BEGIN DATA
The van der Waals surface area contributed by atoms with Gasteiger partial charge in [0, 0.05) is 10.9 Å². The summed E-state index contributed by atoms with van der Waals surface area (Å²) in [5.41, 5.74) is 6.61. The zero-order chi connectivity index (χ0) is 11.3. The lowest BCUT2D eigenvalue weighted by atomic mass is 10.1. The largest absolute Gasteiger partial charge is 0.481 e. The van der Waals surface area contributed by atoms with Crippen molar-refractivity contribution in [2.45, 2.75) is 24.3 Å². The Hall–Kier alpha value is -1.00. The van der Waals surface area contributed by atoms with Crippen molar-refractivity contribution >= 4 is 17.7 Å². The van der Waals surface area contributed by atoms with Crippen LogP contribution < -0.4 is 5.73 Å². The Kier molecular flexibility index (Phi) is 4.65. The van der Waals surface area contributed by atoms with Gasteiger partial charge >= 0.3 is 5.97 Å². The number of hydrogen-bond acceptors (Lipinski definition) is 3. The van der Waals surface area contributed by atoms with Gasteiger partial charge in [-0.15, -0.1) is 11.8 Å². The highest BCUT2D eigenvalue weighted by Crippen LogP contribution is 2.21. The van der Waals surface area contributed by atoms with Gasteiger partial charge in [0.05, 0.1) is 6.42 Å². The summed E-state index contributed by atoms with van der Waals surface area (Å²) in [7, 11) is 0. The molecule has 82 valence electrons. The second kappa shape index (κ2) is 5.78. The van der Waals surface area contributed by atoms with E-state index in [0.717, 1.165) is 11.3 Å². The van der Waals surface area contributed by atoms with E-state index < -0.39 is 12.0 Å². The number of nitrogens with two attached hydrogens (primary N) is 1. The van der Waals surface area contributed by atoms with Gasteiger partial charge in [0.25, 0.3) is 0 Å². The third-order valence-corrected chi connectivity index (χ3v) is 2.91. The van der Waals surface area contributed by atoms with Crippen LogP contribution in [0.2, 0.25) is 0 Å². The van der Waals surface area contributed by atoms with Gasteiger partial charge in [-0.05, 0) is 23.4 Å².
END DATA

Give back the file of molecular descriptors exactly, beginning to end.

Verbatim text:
The van der Waals surface area contributed by atoms with Gasteiger partial charge in [0, 0.05) is 10.9 Å². The summed E-state index contributed by atoms with van der Waals surface area (Å²) in [5.41, 5.74) is 6.61. The zero-order chi connectivity index (χ0) is 11.3. The lowest BCUT2D eigenvalue weighted by atomic mass is 10.1. The largest absolute Gasteiger partial charge is 0.481 e. The van der Waals surface area contributed by atoms with Crippen molar-refractivity contribution in [2.45, 2.75) is 24.3 Å². The Hall–Kier alpha value is -1.00. The van der Waals surface area contributed by atoms with Crippen molar-refractivity contribution >= 4 is 17.7 Å². The van der Waals surface area contributed by atoms with Crippen LogP contribution < -0.4 is 5.73 Å². The Kier molecular flexibility index (Phi) is 4.65. The van der Waals surface area contributed by atoms with Gasteiger partial charge >= 0.3 is 5.97 Å². The number of hydrogen-bond acceptors (Lipinski definition) is 3. The van der Waals surface area contributed by atoms with Gasteiger partial charge in [-0.15, -0.1) is 11.8 Å². The highest BCUT2D eigenvalue weighted by Crippen LogP contribution is 2.21. The van der Waals surface area contributed by atoms with Gasteiger partial charge in [0.05, 0.1) is 6.42 Å². The summed E-state index contributed by atoms with van der Waals surface area (Å²) in [7, 11) is 0. The molecule has 82 valence electrons. The second kappa shape index (κ2) is 5.78. The van der Waals surface area contributed by atoms with E-state index in [0.717, 1.165) is 11.3 Å². The van der Waals surface area contributed by atoms with E-state index < -0.39 is 12.0 Å². The number of nitrogens with two attached hydrogens (primary N) is 1. The van der Waals surface area contributed by atoms with Gasteiger partial charge in [0.25, 0.3) is 0 Å². The third-order valence-corrected chi connectivity index (χ3v) is 2.91. The van der Waals surface area contributed by atoms with Crippen LogP contribution in [0.2, 0.25) is 0 Å². The van der Waals surface area contributed by atoms with Gasteiger partial charge in [-0.05, 0) is 23.4 Å².